Believing impossible things

May 21st, 2008 | By | Category: Spirituality

The Vatican recognized aliens last week, or recognized the possibility of their existence. Father Jose Gabriel Funes is reported by Reuters as saying,

There could be (other beings) who remained in full friendship with their creator,

God is the creator. There is a sense to creation. We are not children of an accident . . .

As an astronomer, I continue to believe that God is the creator of the universe and that we are not the product of something casual but children of a good father who has a project of love in mind for us.

Matthew Engel writing in the Financial Times believes Funes’ arguments to be contradictory, one cannot retain faith in a “creator” and at the same time accommodate the findings of 21st Century astronomy.

Either we are just the teeniest particle of an infinite universe whose size is entirely beyond human comprehension, so much so that it is conceivable that someone like you is reading another article like this is in a pink-coloured newspaper in some other galaxy at precisely this moment.

Or we are all the creations of a mysterious superbeing who, from the start, had everything entirely mapped out and is looking after every detail of our lives, even when we are just reading a newspaper article.

Ex officio, the Vatican astronomer has to ask us to believe both at the same time. That combination really is too much for the brain to cope with.

Engel is right. It is too much for the human brain. Faith puts us at times into an Alice in Wonderland world

“Alice laughed: “There’s no use trying,” she said; “one can’t believe impossible things.”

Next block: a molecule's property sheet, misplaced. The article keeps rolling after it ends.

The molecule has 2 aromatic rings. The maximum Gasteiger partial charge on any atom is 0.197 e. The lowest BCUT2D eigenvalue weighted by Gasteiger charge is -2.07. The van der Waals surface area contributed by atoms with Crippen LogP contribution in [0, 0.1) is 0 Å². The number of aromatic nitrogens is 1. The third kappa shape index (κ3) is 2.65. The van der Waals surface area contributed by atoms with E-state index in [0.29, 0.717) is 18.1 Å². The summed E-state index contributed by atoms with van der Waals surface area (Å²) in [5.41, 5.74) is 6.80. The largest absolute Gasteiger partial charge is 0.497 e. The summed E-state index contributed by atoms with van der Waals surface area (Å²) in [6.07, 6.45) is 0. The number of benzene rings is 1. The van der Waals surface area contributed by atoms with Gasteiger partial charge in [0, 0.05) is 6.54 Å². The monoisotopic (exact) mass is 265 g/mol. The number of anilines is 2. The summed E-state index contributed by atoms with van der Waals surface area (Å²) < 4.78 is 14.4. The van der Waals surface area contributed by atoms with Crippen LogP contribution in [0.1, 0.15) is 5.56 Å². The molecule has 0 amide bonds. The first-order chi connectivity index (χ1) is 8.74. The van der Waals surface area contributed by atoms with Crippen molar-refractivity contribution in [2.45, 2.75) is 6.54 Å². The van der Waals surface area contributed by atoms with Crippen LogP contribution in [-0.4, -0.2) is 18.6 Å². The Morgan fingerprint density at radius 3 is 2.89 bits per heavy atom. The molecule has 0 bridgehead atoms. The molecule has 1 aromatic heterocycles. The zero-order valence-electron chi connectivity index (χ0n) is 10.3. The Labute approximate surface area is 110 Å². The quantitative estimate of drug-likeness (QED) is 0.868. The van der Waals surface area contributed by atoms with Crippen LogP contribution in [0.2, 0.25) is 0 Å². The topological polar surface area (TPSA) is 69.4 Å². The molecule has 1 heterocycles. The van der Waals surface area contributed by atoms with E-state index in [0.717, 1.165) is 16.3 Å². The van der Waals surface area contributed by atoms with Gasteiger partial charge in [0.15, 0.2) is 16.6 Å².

“I daresay you haven’t had much practice,” said the Queen. “When I was younger, I always did it for half an hour a day. Why, sometimes I’ve believed as many as six impossible things before breakfast.”

But is that not the point of faith? If the brain could fathom everything, what place would there be for faith?

Leave a comment »

  1. I agree it’s hard to get one’s head round this. On the other hand I think of one of G. K. Chesterton’s Father Brown stories, ‘The Blue Cross’, in which Father Brown identifies the criminal Flambeau, who has disguised himself as a clergyman. How does Flambeau give himself away? He suggests there might be ‘wonderful universes above us where reason is wholly unreasonable’. As Father Brown says: ‘You attacked reason. It’s bad theology.’

  2. As a fan of Father Brown (and an English liberal when the wind is in a southwesterly direction), I am inclined to agree.

    I wonder, though, what Chesterton a conservative Catholic, would have made of Funes’ arguments, would he have have agreed with Engel that they were unreasonable?

    When the wind is north-easterly, and I am an evangelical Protestant, I would point to Paul’s words to the church at Corinth, “the wisdom of this world is foolishness in God’s sight” and dismiss Father Brown’s argument that reason and theology could comfortably coexist!

  3. But it is something else to suppose that scientific methods and the truths thus arrived at constitute the only kind of knowledge we can have. It wasn’t that long ago that we thought the earth was flat!

Leave Comment